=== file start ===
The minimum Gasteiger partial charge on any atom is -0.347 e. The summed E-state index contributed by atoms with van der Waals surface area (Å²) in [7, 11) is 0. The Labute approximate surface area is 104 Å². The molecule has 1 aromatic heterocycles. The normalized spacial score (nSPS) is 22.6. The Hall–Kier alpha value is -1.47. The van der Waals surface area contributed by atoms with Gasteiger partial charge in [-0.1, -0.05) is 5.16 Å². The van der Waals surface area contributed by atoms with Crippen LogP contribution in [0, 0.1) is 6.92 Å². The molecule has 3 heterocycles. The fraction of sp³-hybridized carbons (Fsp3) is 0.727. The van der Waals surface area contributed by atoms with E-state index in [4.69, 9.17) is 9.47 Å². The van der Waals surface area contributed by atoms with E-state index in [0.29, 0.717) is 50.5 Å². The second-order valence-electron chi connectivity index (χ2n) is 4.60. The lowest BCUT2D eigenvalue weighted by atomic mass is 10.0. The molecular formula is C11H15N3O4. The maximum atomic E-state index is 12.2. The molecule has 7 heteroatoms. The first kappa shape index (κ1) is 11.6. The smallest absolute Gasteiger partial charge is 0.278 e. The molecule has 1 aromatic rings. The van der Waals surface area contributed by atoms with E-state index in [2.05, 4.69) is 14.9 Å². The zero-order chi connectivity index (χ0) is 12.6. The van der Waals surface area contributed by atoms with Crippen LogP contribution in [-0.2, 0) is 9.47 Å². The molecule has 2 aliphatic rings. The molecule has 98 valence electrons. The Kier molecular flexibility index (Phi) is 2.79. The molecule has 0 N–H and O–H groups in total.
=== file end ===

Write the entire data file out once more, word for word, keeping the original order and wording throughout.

The minimum Gasteiger partial charge on any atom is -0.347 e. The summed E-state index contributed by atoms with van der Waals surface area (Å²) in [7, 11) is 0. The Labute approximate surface area is 104 Å². The molecule has 1 aromatic heterocycles. The normalized spacial score (nSPS) is 22.6. The Hall–Kier alpha value is -1.47. The van der Waals surface area contributed by atoms with Gasteiger partial charge in [-0.1, -0.05) is 5.16 Å². The van der Waals surface area contributed by atoms with Crippen LogP contribution in [0, 0.1) is 6.92 Å². The molecule has 3 heterocycles. The fraction of sp³-hybridized carbons (Fsp3) is 0.727. The van der Waals surface area contributed by atoms with E-state index in [4.69, 9.17) is 9.47 Å². The van der Waals surface area contributed by atoms with E-state index in [0.29, 0.717) is 50.5 Å². The second-order valence-electron chi connectivity index (χ2n) is 4.60. The lowest BCUT2D eigenvalue weighted by atomic mass is 10.0. The molecular formula is C11H15N3O4. The maximum atomic E-state index is 12.2. The molecule has 7 heteroatoms. The first kappa shape index (κ1) is 11.6. The smallest absolute Gasteiger partial charge is 0.278 e. The molecule has 1 aromatic rings. The van der Waals surface area contributed by atoms with E-state index in [2.05, 4.69) is 14.9 Å². The zero-order chi connectivity index (χ0) is 12.6. The van der Waals surface area contributed by atoms with Crippen LogP contribution in [-0.2, 0) is 9.47 Å². The molecule has 2 aliphatic rings. The molecule has 98 valence electrons. The Kier molecular flexibility index (Phi) is 2.79. The molecule has 0 N–H and O–H groups in total.